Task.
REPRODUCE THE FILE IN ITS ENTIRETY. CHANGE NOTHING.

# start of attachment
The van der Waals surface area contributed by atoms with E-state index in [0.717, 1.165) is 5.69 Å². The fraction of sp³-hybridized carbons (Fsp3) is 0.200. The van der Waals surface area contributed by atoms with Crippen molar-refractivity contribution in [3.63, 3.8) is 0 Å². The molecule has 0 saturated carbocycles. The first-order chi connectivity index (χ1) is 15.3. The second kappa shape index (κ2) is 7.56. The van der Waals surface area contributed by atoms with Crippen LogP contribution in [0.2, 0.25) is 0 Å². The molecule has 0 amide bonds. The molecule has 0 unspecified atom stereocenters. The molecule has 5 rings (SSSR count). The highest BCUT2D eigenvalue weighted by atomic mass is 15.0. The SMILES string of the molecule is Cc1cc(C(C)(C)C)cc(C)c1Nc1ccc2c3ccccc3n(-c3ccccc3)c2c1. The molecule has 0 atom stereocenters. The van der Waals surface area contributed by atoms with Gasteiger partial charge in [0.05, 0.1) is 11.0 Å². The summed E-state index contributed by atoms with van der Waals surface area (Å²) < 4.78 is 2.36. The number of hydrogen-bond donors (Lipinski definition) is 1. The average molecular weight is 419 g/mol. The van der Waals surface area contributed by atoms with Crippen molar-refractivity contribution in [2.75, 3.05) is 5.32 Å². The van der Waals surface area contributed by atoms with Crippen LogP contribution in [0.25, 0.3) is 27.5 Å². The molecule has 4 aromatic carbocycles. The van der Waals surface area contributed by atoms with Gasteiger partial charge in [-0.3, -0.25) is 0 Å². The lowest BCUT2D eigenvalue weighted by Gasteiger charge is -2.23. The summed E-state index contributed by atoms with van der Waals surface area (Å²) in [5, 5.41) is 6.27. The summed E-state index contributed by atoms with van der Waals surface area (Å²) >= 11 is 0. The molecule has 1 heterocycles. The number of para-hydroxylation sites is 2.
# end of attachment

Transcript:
The van der Waals surface area contributed by atoms with E-state index in [0.717, 1.165) is 5.69 Å². The fraction of sp³-hybridized carbons (Fsp3) is 0.200. The van der Waals surface area contributed by atoms with Crippen molar-refractivity contribution in [3.63, 3.8) is 0 Å². The molecule has 0 saturated carbocycles. The first-order chi connectivity index (χ1) is 15.3. The second kappa shape index (κ2) is 7.56. The van der Waals surface area contributed by atoms with Crippen LogP contribution in [0.2, 0.25) is 0 Å². The molecule has 0 amide bonds. The molecule has 0 unspecified atom stereocenters. The molecule has 5 rings (SSSR count). The highest BCUT2D eigenvalue weighted by atomic mass is 15.0. The SMILES string of the molecule is Cc1cc(C(C)(C)C)cc(C)c1Nc1ccc2c3ccccc3n(-c3ccccc3)c2c1. The molecule has 0 atom stereocenters. The van der Waals surface area contributed by atoms with Gasteiger partial charge in [0.05, 0.1) is 11.0 Å². The summed E-state index contributed by atoms with van der Waals surface area (Å²) < 4.78 is 2.36. The number of hydrogen-bond donors (Lipinski definition) is 1. The average molecular weight is 419 g/mol. The van der Waals surface area contributed by atoms with Crippen molar-refractivity contribution in [2.75, 3.05) is 5.32 Å². The van der Waals surface area contributed by atoms with Crippen LogP contribution in [0.25, 0.3) is 27.5 Å². The molecule has 4 aromatic carbocycles. The van der Waals surface area contributed by atoms with Gasteiger partial charge in [-0.3, -0.25) is 0 Å². The lowest BCUT2D eigenvalue weighted by Gasteiger charge is -2.23. The summed E-state index contributed by atoms with van der Waals surface area (Å²) in [5, 5.41) is 6.27. The summed E-state index contributed by atoms with van der Waals surface area (Å²) >= 11 is 0. The molecule has 1 heterocycles. The number of para-hydroxylation sites is 2.